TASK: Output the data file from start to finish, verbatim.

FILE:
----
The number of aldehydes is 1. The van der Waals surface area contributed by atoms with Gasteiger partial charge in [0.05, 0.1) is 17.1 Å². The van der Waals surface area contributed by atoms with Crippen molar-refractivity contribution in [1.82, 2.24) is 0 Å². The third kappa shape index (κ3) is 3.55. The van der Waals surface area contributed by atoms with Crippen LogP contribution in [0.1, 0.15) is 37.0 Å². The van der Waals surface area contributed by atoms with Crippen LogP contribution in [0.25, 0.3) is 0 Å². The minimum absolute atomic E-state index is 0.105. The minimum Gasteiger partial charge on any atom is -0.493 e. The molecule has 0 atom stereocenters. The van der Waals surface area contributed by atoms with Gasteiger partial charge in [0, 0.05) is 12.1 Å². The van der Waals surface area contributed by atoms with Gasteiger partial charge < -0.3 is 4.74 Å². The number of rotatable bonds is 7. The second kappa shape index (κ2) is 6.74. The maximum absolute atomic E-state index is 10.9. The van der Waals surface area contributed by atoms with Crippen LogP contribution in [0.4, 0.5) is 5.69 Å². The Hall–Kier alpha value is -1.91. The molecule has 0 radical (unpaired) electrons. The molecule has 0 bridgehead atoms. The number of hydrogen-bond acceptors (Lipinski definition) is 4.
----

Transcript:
The number of aldehydes is 1. The van der Waals surface area contributed by atoms with Gasteiger partial charge in [0.05, 0.1) is 17.1 Å². The van der Waals surface area contributed by atoms with Crippen molar-refractivity contribution in [1.82, 2.24) is 0 Å². The third kappa shape index (κ3) is 3.55. The van der Waals surface area contributed by atoms with Crippen LogP contribution in [0.1, 0.15) is 37.0 Å². The van der Waals surface area contributed by atoms with Crippen LogP contribution in [0.25, 0.3) is 0 Å². The minimum absolute atomic E-state index is 0.105. The minimum Gasteiger partial charge on any atom is -0.493 e. The molecule has 0 atom stereocenters. The van der Waals surface area contributed by atoms with Gasteiger partial charge in [0, 0.05) is 12.1 Å². The van der Waals surface area contributed by atoms with Gasteiger partial charge < -0.3 is 4.74 Å². The number of rotatable bonds is 7. The second kappa shape index (κ2) is 6.74. The maximum absolute atomic E-state index is 10.9. The van der Waals surface area contributed by atoms with Crippen LogP contribution in [0.4, 0.5) is 5.69 Å². The Hall–Kier alpha value is -1.91. The molecule has 0 radical (unpaired) electrons. The molecule has 0 bridgehead atoms. The number of hydrogen-bond acceptors (Lipinski definition) is 4.